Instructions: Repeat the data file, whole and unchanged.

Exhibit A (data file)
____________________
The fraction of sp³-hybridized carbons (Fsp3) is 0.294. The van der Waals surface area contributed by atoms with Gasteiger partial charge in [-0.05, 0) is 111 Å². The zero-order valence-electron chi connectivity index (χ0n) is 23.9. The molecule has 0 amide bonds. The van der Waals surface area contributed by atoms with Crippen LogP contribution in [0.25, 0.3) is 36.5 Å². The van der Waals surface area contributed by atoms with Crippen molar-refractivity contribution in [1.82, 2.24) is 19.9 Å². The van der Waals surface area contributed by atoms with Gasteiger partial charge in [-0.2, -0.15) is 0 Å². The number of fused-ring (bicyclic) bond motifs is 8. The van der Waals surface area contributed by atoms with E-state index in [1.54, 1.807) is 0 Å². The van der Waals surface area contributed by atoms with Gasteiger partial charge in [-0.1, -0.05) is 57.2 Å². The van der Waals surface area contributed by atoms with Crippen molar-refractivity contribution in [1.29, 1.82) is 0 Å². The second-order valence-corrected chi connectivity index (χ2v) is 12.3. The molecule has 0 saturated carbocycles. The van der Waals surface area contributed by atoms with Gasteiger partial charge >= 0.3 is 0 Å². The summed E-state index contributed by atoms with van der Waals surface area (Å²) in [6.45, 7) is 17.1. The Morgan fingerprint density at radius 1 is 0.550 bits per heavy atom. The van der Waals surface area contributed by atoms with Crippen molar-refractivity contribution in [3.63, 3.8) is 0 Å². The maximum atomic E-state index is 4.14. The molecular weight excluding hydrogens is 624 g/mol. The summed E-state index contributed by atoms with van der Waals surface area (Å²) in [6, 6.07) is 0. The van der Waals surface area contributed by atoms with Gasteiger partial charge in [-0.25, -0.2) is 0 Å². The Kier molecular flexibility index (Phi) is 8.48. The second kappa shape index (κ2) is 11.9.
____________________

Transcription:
The fraction of sp³-hybridized carbons (Fsp3) is 0.294. The van der Waals surface area contributed by atoms with Gasteiger partial charge in [-0.05, 0) is 111 Å². The zero-order valence-electron chi connectivity index (χ0n) is 23.9. The molecule has 0 amide bonds. The van der Waals surface area contributed by atoms with Crippen LogP contribution in [0.25, 0.3) is 36.5 Å². The van der Waals surface area contributed by atoms with Crippen molar-refractivity contribution in [1.82, 2.24) is 19.9 Å². The van der Waals surface area contributed by atoms with Gasteiger partial charge in [-0.2, -0.15) is 0 Å². The number of fused-ring (bicyclic) bond motifs is 8. The van der Waals surface area contributed by atoms with E-state index in [1.54, 1.807) is 0 Å². The van der Waals surface area contributed by atoms with Gasteiger partial charge in [-0.1, -0.05) is 57.2 Å². The van der Waals surface area contributed by atoms with Crippen molar-refractivity contribution in [1.29, 1.82) is 0 Å². The second-order valence-corrected chi connectivity index (χ2v) is 12.3. The molecule has 0 saturated carbocycles. The van der Waals surface area contributed by atoms with Gasteiger partial charge >= 0.3 is 0 Å². The summed E-state index contributed by atoms with van der Waals surface area (Å²) in [6.45, 7) is 17.1. The Morgan fingerprint density at radius 1 is 0.550 bits per heavy atom. The van der Waals surface area contributed by atoms with Crippen molar-refractivity contribution in [3.63, 3.8) is 0 Å². The maximum atomic E-state index is 4.14. The molecular weight excluding hydrogens is 624 g/mol. The summed E-state index contributed by atoms with van der Waals surface area (Å²) in [6, 6.07) is 0. The van der Waals surface area contributed by atoms with Gasteiger partial charge in [-0.25, -0.2) is 0 Å². The Kier molecular flexibility index (Phi) is 8.48. The second kappa shape index (κ2) is 11.9.